This extends to all but essential travel to other areas of Sirnak, Kilis (including Kilis city), Hatay provinces, the provinces of Diyarbakir, Tunceli and Hakkari.
However the FCDO also notes that most trips to Turkey every year are trouble-free.
What is there to do in Turkey?
Turkey's capital is Ankara, but its largest city and financial centre is Istanbul. Either one makes for a great jumping off point, but Istanbul is easier to navigate as a tourist.
Turkey has seven regions. These are the Eastern Anatolia Region, Central Anatolia Region, Black Sea Region, Mediterranean Region, Aegean Region, Marmara Region, and the Southeastern Anatolia Region.
The Eastern Anatolia Region is the largest, consisting mainly of mountains and Turkey’s largest lake, Lake Van. The capital, Ankara, is located in the Central Anatolia Region and the tourist hub of Istanbul is in the Marmara.
Each area is famous for different things, but in general Istanbul is seen as the most popular destination. Bodrum works out as the best place to stay on a budget (with the best nightlife) and Cappadocia has some of the most beautiful and dramatic landscapes. The best beaches are Patara beach, the Bodrum peninsula and Kaputas beach.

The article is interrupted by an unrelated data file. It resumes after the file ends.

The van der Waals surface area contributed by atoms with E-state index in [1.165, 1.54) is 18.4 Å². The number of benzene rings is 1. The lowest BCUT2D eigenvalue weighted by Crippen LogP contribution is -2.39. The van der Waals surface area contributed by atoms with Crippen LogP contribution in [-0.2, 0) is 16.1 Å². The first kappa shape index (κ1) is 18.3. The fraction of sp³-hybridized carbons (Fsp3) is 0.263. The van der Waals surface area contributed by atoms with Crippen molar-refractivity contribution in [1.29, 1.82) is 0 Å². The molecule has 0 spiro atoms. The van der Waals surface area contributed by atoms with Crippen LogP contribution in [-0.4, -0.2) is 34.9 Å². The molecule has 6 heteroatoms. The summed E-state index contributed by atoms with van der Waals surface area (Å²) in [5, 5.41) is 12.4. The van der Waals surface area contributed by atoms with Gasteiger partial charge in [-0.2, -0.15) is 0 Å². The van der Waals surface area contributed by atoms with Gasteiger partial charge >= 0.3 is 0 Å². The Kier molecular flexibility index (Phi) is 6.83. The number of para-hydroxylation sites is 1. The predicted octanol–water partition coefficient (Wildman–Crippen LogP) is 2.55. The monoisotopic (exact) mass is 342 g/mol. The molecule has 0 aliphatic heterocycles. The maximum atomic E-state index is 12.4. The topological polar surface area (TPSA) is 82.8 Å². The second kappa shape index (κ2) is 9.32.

Here are 5 great things to get up to on your stay:
5. Visit Göreme National Park, Cappadocia
Göreme National Park and the Rock Sites of Cappadocia are on the UNESCO World Heritage site list. The spectacular rocky landscape was entirely sculpted by erosion and provides evidence of Byzantine art in the post-Iconoclastic period. Human habitat remains dating back to the 4th century can be found here.
While you’re there, you can take a 1-hour hot air balloon flight and look out over the “fairy chimneys”, or hoodoos, mountain ridges and valleys. The best time to go is at sunrise, when the skies are a faded orange.
4. Take a trip to the blue lagoon of Ölüdeniz
Ölüdeniz is a lagoon and beach resort in the Fethiye district of the Muğla Province, This is on Turquoise Coast of southwestern Turkey.
There is a sandy bay to go and visit and the lagoon itself is a national nature reserve. The seawater of Ölüdeniz is famous for its shades of turquoise and aquamarine.
A great activity to do here is paragliding. It is regarded as one of the best places in the world to paraglide due to its unique panoramic views and stable weather conditions - 2000m in the air.
The best international airports to fly into for the Turquoise Coast are Fethiye and Antalya.
3. Spot sea turtles in Dalyan